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For The Creamiest Homemade Frozen Yogurt, Sugar Is Key

person holding frozen yogurt cup
person holding frozen yogurt cup - Food Photographer/Getty Images

Frozen yogurt makes for a tasty treat any time of year. It's delicious, comes in any number of flavors, and is readily available at ice cream and frozen yogurt shops. Making this creamy confection at home, however, requires some know-how. You'll need to do more than just put yogurt in your ice cream maker. Even if you like the taste of yogurt on its own, you have to add sugar to halt the creation of ice crystals and make the frozen product creamy.

Many people believe frozen yogurt is healthier than ice cream, and they prefer it for that reason. While the two have a similar cold, creamy quality, they actually have completely different makeups. Ice cream contains ingredients that are naturally creamy, like eggs and, of course, cream. The base of frozen yogurt, on the other hand, is cultured milk. This foundation provides the signature tang that sets froyo apart from ice cream, but that same creamy consistency can't be achieved without the addition of a sweetener, namely sugar.

Read more: 12 Popular Ice Cream Brands, Ranked Worst To Best

Why You Should Use Sugar To Avoid Icy Froyo

person eating frozen yogurt
person eating frozen yogurt - Matthewennisphotography/Getty Images

Even if your local frozen yogurt chain closes down, that doesn't mean you have to go without. Whether you're making your own froyo as a lighter alternative to ice cream or as a fun changeup to your regular yogurt routine, there are a few rules of thumb to keep in mind when sweetening your concoction. The most important thing to remember is that sugar is just as crucial for achieving the perfect texture as it is for creating a pleasing flavor. It stops the water in the yogurt from freezing and turning crunchy. This means frozen yogurt sometimes contains even more sugar than ice cream. When making your own froyo, add at least ¾ cup of sugar for every quart of yogurt. Otherwise, the end result won't be creamy enough.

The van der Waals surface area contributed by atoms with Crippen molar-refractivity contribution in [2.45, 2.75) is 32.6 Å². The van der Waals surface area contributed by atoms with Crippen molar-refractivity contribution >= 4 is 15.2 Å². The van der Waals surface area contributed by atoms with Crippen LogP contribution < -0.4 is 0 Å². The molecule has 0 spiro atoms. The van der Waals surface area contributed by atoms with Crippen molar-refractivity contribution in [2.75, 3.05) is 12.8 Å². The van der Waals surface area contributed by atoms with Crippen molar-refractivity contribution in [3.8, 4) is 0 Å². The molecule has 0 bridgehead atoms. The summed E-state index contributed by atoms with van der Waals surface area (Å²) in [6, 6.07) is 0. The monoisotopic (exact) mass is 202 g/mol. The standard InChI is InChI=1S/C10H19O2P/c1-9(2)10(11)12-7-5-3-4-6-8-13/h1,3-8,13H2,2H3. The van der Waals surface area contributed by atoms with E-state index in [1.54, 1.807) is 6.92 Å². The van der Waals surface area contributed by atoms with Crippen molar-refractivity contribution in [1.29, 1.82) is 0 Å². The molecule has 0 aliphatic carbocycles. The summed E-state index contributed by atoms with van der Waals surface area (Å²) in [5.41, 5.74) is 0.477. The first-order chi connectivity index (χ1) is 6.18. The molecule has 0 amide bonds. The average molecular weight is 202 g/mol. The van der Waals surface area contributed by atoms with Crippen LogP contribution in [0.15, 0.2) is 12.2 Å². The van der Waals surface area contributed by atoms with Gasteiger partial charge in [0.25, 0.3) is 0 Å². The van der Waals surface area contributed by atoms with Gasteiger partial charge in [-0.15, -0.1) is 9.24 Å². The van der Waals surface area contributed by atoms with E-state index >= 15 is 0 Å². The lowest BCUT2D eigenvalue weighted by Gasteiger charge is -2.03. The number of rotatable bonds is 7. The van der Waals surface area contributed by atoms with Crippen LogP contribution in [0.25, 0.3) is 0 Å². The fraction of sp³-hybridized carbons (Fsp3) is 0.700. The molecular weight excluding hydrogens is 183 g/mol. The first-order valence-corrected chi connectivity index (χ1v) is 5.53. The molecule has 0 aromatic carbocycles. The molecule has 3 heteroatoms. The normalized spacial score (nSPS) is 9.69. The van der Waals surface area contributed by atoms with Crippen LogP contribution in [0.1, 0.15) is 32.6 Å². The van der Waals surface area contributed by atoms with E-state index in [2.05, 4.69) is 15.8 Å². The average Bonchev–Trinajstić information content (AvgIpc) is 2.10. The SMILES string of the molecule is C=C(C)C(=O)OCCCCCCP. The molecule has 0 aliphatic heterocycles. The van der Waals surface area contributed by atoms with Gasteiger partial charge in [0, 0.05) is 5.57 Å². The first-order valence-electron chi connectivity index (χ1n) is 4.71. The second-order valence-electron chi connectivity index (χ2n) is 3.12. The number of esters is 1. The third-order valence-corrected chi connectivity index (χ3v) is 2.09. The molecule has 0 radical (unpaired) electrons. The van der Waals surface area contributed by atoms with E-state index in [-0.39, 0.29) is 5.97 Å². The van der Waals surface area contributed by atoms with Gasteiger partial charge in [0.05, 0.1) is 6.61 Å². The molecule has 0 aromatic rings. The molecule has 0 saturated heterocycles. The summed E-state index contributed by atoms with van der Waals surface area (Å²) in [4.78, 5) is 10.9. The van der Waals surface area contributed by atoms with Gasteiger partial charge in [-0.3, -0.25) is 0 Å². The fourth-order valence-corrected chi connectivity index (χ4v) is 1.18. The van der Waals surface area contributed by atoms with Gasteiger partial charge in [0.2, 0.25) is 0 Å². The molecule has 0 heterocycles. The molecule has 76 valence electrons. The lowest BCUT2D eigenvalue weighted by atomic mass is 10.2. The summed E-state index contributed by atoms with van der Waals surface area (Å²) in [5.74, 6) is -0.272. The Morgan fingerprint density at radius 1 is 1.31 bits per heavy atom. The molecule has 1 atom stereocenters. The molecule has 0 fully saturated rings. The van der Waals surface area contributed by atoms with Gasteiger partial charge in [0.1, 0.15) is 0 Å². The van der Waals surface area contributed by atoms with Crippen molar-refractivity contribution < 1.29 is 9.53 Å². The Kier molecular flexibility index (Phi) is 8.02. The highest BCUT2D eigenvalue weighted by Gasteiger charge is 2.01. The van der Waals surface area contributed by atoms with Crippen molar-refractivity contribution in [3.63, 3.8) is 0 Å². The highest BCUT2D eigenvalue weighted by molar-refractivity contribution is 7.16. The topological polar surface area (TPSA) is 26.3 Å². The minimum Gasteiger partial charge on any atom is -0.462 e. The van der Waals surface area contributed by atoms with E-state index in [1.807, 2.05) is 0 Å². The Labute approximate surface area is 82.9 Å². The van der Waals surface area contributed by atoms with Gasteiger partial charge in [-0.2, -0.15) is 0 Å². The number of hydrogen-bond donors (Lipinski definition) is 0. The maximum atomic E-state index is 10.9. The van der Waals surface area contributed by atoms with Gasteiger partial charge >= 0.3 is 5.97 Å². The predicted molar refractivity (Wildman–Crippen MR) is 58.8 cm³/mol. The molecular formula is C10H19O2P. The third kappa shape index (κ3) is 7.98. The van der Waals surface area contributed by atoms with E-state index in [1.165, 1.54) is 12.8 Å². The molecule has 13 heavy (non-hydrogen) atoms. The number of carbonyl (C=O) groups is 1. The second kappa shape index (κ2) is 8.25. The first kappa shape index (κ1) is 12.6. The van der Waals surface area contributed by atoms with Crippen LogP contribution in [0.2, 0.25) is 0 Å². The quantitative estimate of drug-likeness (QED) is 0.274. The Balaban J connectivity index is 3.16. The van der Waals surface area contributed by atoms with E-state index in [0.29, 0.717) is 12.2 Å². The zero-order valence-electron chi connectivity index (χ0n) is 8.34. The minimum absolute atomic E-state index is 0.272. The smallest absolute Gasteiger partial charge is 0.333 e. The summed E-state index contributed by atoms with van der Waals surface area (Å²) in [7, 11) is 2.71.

As your yogurt freezes, it will also lose some of its sweetness. That extra sugar will create a soft texture and help enliven the flavors that mellow out in the cold. Some people even choose to strain their yogurt through cheesecloth before putting it in the ice cream maker. This helps remove some of the water and further improve the consistency of the final product.

Read the original article on Mashed.